The truth will set us free. That is the translation of the University of Portland’s motto “Veritas vos liberabit.” Here at The Beacon, we believe in that message wholeheartedly. It is our role to seek the truth on campus and report it.
Although the truth can cause tension and comes with its own set of consequences, it’s necessary for improvement, community, transparency and freedom of speech on this campus.
Jan. 30 is , a day dedicated to promoting censorship-free student media across the country and educating students, faculty, staff and administrators about the importance of free speech in student media, even in the face of controversy.
In honor of this day, we want to share why we think student press freedom matters and what The Beacon’s role is in protecting it here at UP.
There may be some misconceptions around campus about the role of student media. Fortunately, it is clearly described in our governing document, the , which was approved by UP’s Board of Regents in 1991.
“The duty of student journalists is to serve the truth,” the guide states on page one. “Toward that goal, the student newspaper, radio station and yearbook are carriers of public discussion and information, acting on the students’ freedom of expression to learn and report the facts.”
We are fortunate to be able to control our own content. Not all campus newspapers have this freedom. We don’t take this responsibility lightly. Of course, there will always be people who wish we wouldn’t write about certain topics.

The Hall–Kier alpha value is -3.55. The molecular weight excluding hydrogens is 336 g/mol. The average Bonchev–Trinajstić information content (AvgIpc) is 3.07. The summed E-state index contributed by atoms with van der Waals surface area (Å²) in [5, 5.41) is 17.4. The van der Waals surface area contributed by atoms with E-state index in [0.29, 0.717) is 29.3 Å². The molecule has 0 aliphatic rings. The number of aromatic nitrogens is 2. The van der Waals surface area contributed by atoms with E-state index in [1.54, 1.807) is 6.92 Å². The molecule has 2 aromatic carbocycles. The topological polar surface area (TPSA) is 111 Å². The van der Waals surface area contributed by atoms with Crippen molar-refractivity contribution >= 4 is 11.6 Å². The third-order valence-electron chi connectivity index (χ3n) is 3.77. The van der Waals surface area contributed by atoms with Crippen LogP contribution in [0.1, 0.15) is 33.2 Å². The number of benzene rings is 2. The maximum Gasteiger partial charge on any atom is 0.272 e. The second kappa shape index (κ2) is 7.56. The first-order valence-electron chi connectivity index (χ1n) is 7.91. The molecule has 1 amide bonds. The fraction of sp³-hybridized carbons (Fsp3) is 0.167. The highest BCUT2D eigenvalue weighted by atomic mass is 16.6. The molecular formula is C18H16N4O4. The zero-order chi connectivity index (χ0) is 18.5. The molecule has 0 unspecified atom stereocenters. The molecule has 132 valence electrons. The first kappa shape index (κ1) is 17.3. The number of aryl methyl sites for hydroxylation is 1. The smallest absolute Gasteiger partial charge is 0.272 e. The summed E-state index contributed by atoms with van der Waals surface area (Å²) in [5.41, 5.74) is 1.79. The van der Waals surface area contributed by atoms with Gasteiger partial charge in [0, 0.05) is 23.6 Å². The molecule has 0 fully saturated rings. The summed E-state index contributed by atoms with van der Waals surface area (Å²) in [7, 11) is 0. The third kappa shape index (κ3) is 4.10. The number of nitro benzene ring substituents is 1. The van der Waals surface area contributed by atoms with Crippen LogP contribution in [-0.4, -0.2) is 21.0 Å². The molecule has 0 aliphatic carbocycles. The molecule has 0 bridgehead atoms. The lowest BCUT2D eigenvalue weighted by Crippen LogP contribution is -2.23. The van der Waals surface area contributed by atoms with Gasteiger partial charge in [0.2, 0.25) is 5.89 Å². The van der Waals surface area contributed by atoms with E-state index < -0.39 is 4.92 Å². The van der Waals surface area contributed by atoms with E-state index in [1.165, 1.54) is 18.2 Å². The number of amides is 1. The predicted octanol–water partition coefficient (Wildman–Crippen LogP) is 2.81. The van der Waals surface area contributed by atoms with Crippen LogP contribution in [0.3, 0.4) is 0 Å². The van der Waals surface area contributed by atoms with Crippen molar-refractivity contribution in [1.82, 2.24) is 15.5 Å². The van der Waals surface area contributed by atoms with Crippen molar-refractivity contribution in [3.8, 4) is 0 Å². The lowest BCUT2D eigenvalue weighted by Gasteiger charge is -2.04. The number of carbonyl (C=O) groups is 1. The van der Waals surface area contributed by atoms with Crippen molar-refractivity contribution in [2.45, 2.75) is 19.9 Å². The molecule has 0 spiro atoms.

But we strive to report accurate and fair coverage consistently. In our newsroom, there is a handwritten sign that displays a quote from journalist Scott Pelley of CBS News and “60 Minutes”: “Is is right? Is it fair? Is is honest?” These questions serve as a checklist of criteria to follow when we are publishing our stories.
The Beacon presents content in two ways: first, to report fact-based, unbiased articles in our News, Living and Sports sections, and second, to amplify student voices in our opinion section. These two platforms not only give our staff the ability to bring attention to important stories, but also give other members of the UP community a chance to have their voices heard, too. Often, the result leads to real and significant change on this campus.
The Beacon starts the conversation, but the students are the ones that create real change at UP. Many of our articles have given a platform to important issues on campus, leading to student forums, petitions and calls to action.
Many of you remember the Wally Awards controversy last spring, an event that sparked anger and conversation among many. Olivia Sanchez, the news and managing editor of The Beacon at the time, published an detailing her experience at the ceremony. Her opinion received more than 65,000 page views in its first week and prompted over 20 people, including students, alumni, faculty and parents, to send in submissions to The Beacon with their thoughts and feelings in the weeks following the event.